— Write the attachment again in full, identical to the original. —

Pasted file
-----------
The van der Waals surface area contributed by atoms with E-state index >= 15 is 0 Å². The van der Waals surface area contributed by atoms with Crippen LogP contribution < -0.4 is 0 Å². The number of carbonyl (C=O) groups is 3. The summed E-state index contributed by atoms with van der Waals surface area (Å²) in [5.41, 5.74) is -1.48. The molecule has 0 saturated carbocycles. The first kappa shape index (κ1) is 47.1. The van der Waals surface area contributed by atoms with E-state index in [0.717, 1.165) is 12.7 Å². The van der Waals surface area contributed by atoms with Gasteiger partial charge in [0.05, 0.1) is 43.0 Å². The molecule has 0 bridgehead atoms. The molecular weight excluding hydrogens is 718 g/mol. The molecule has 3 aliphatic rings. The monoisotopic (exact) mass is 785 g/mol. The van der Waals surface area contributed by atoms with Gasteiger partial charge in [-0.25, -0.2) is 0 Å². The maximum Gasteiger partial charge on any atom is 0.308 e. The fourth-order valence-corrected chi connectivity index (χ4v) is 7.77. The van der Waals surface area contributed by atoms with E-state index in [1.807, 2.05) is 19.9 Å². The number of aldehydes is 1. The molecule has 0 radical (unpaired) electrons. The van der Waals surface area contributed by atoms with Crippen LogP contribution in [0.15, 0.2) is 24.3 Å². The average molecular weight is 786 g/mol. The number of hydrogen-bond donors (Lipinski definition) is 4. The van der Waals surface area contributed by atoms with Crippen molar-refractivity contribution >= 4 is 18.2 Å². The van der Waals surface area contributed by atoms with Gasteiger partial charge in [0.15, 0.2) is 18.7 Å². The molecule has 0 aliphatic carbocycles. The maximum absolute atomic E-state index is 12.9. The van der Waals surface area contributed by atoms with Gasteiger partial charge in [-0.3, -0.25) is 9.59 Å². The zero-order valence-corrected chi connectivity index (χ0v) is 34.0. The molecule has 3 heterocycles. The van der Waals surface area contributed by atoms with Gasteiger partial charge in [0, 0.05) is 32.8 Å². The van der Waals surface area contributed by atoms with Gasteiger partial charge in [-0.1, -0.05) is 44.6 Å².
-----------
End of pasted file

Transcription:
The van der Waals surface area contributed by atoms with E-state index >= 15 is 0 Å². The van der Waals surface area contributed by atoms with Crippen LogP contribution < -0.4 is 0 Å². The number of carbonyl (C=O) groups is 3. The summed E-state index contributed by atoms with van der Waals surface area (Å²) in [5.41, 5.74) is -1.48. The molecule has 0 saturated carbocycles. The first kappa shape index (κ1) is 47.1. The van der Waals surface area contributed by atoms with E-state index in [0.717, 1.165) is 12.7 Å². The van der Waals surface area contributed by atoms with Gasteiger partial charge in [0.05, 0.1) is 43.0 Å². The molecule has 0 bridgehead atoms. The molecular weight excluding hydrogens is 718 g/mol. The molecule has 3 aliphatic rings. The monoisotopic (exact) mass is 785 g/mol. The van der Waals surface area contributed by atoms with Gasteiger partial charge in [-0.25, -0.2) is 0 Å². The maximum Gasteiger partial charge on any atom is 0.308 e. The fourth-order valence-corrected chi connectivity index (χ4v) is 7.77. The van der Waals surface area contributed by atoms with E-state index in [1.807, 2.05) is 19.9 Å². The number of aldehydes is 1. The molecule has 0 radical (unpaired) electrons. The van der Waals surface area contributed by atoms with Crippen LogP contribution in [0.15, 0.2) is 24.3 Å². The average molecular weight is 786 g/mol. The number of hydrogen-bond donors (Lipinski definition) is 4. The van der Waals surface area contributed by atoms with Crippen molar-refractivity contribution >= 4 is 18.2 Å². The van der Waals surface area contributed by atoms with Gasteiger partial charge in [0.15, 0.2) is 18.7 Å². The molecule has 0 aliphatic carbocycles. The maximum absolute atomic E-state index is 12.9. The van der Waals surface area contributed by atoms with Gasteiger partial charge in [-0.3, -0.25) is 9.59 Å². The zero-order valence-corrected chi connectivity index (χ0v) is 34.0. The molecule has 3 heterocycles. The van der Waals surface area contributed by atoms with Gasteiger partial charge in [0, 0.05) is 32.8 Å². The van der Waals surface area contributed by atoms with Gasteiger partial charge in [-0.1, -0.05) is 44.6 Å².